SCIUTTO: Investigators now continue to look at what Mateen's wife, Noor Salman, knew about Mateen's plans. Salman has now given conflicting statements. According to law enforcement officials. But admits that she suspected Mateen was planning an attack, possibly on Pulse. Salman has told investigators that on the day before the shooting, she tried to tell Mateen not to commit an act of violence. But she did not call the police.


SCIUTTO: Of course, there were other people texting from inside the nightclub. Those were the hostages texting their loved ones, telling them they loved them, but also providing that information we have heard from law enforcement that they had heard the gunman saying he had explosive vests, that there were snipers outside trying to add fear to the moment, Erin, and frankly, it sounds like trying to keep law enforcement from entering the club as well, to make them think he had other attackers with him.

BURNETT: Jim Sciutto, thank you very much.

I want to go straight now to Mark O'Mara, legal analyst and Art Roderick, former U.S. Marshal.

Art, we know that she has said that her husband was planning an attack or wanted to commit an attack for months, if not years. We know that she had been with him when he went out and cased locations. She had been with him to this nightclub several times. On the night of the attack, it's on 1:00, 2:00, 3:00 a.m., he's not home with her and their two-year-old child. He texts her to ask her if she had seen the news about the shooting, and she responds she loved him. She then tried to call him. Is there any doubt in your mind that she knew?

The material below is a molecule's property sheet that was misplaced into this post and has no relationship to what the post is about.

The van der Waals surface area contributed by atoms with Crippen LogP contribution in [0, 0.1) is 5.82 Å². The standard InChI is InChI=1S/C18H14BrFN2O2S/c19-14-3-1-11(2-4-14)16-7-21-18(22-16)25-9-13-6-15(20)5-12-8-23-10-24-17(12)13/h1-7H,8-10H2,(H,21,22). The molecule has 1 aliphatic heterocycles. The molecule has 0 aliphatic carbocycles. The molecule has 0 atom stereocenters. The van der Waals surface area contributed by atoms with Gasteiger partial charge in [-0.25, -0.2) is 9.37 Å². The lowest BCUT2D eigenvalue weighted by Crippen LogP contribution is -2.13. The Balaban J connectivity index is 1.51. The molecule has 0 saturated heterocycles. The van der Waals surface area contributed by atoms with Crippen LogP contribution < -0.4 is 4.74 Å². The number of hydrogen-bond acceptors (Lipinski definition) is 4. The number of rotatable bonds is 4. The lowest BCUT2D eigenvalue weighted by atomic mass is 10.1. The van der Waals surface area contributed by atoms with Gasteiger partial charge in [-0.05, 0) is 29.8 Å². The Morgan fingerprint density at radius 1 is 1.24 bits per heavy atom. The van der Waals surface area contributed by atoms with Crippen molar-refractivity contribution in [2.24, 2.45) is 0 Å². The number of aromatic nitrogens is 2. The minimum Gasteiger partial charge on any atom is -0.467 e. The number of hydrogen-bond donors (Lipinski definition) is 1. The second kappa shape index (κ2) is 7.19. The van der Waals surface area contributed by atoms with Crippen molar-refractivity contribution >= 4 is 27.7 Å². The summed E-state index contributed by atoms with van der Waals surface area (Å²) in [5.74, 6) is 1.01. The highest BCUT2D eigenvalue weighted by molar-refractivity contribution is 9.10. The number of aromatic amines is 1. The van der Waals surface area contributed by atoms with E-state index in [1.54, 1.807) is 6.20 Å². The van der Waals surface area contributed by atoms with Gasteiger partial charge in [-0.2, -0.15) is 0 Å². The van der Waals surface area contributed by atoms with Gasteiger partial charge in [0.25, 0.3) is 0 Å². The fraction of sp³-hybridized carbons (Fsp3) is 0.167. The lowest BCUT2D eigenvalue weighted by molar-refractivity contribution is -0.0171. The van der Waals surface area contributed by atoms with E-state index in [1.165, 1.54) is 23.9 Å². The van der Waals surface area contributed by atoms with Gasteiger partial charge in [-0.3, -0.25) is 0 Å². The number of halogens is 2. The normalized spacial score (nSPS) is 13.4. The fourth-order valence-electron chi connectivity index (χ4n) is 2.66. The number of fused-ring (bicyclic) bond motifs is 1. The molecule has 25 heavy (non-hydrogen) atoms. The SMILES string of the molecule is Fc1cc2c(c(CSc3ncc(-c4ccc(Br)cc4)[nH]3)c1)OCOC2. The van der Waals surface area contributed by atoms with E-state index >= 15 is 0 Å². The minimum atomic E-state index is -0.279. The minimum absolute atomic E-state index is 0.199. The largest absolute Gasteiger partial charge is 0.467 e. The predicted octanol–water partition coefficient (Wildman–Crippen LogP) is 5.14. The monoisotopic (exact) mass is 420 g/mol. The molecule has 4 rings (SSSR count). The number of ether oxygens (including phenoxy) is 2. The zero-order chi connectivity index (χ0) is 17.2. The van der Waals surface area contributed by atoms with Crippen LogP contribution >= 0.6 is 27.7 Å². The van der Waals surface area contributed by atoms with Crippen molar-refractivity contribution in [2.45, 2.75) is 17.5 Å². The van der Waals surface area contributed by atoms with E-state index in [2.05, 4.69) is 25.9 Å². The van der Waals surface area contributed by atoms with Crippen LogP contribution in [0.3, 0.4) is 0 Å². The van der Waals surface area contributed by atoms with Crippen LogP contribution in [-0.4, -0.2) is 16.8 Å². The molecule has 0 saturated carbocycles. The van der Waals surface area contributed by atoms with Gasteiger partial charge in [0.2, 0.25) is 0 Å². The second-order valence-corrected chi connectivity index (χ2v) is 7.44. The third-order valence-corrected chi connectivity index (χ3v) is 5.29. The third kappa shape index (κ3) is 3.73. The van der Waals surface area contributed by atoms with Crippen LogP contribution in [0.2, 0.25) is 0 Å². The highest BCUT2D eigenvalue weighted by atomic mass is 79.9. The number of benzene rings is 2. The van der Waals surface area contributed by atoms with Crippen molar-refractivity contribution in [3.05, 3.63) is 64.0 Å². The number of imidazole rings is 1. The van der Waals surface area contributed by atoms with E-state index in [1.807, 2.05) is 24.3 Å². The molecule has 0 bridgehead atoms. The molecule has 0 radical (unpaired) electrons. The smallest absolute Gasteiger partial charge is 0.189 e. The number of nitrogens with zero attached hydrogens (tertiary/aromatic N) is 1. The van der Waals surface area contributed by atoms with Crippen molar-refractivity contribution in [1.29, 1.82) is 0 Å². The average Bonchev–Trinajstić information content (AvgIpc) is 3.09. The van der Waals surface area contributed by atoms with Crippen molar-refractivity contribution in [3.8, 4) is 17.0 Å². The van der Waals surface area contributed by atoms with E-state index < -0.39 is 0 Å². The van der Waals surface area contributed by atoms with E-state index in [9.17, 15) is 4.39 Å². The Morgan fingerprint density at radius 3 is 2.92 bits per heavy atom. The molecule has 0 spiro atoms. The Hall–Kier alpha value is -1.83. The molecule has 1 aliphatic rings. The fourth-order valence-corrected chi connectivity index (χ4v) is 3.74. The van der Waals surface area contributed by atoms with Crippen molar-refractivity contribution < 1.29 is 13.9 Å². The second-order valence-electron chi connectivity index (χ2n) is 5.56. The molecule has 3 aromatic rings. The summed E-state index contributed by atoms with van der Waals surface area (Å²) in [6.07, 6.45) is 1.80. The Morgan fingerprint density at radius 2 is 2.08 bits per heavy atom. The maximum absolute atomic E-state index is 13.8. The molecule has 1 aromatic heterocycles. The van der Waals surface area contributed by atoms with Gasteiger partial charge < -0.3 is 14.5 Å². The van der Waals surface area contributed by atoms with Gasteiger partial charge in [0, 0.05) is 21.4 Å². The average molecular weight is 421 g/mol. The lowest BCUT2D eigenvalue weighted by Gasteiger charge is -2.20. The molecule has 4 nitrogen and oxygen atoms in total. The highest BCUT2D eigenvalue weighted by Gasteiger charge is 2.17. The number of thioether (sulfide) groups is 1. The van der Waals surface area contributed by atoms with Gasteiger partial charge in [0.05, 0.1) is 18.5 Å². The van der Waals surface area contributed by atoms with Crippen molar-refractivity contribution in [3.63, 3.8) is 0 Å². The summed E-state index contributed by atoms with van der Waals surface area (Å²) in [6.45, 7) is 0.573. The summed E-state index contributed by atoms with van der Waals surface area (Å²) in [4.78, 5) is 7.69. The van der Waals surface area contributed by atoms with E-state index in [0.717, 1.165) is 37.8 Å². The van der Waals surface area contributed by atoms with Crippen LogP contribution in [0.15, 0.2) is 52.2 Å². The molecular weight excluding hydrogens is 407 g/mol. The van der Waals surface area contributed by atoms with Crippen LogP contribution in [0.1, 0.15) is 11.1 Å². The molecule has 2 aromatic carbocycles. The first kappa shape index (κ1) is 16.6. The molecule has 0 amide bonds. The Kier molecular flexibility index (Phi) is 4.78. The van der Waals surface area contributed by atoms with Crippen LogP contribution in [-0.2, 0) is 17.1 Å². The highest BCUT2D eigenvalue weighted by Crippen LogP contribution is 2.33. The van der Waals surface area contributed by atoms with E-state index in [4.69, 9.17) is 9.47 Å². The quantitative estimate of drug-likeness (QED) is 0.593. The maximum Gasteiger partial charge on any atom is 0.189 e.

ART RODERICK, FORMER ASSISTANT DIRECTOR FOR INVESTIGATIONS, U.S. MARSHAL: No, there's no doubt in my mind. And I'm sure the FBI at this point in time also has come up with a lot of these inconsistencies and it seems to me that she was minimizing during the first couple of interviews, she was minimizing her activities involved in this particular incident. And I think when it's all said and done, she's probably going to be indicted federally. And then also could very well face some state and local charges later on.

BURNETT: And Mark O'Mara, what could happen here? I mean, you know, all of these, right, that she suspected he was planning an attack, she never called police. She was with him when he purchased ammunition. She visited the nightclub and Disney with him to scout out the locations as I mentioned, she texted her husband during the attack, what can they charge her with? What could be the most severe charge here?

MARK O'MARA, CRIMINAL DEFENSE ATTORNEY: Well, the least severe could be misprision of felony. That's where you know a felony was committed and you conceal it.


O'MARA: Now, the felony that may be committed was the ongoing conspiracy to do what he ended up doing. So, that's the list if they have any evidence. It could be as far along the spectrum as conspiracy commits first degree murder. Because in Florida and federal law, a conspiracy is something where you know what's going on, the illegal nature of it, and you do any one act and furtherance of it, literally taking him to a gun store to get the weaponry, taking him to the Pulse if it turned out he did that, scoping it out, scoping out other areas. Any of those individual acts could be enough in and of themselves to try to charge with conspiracy. But I anticipate the FBI taking their time, being very methodical --


O'MARA: Looking at it all and gathering all of the information that they're going to get from cell phones --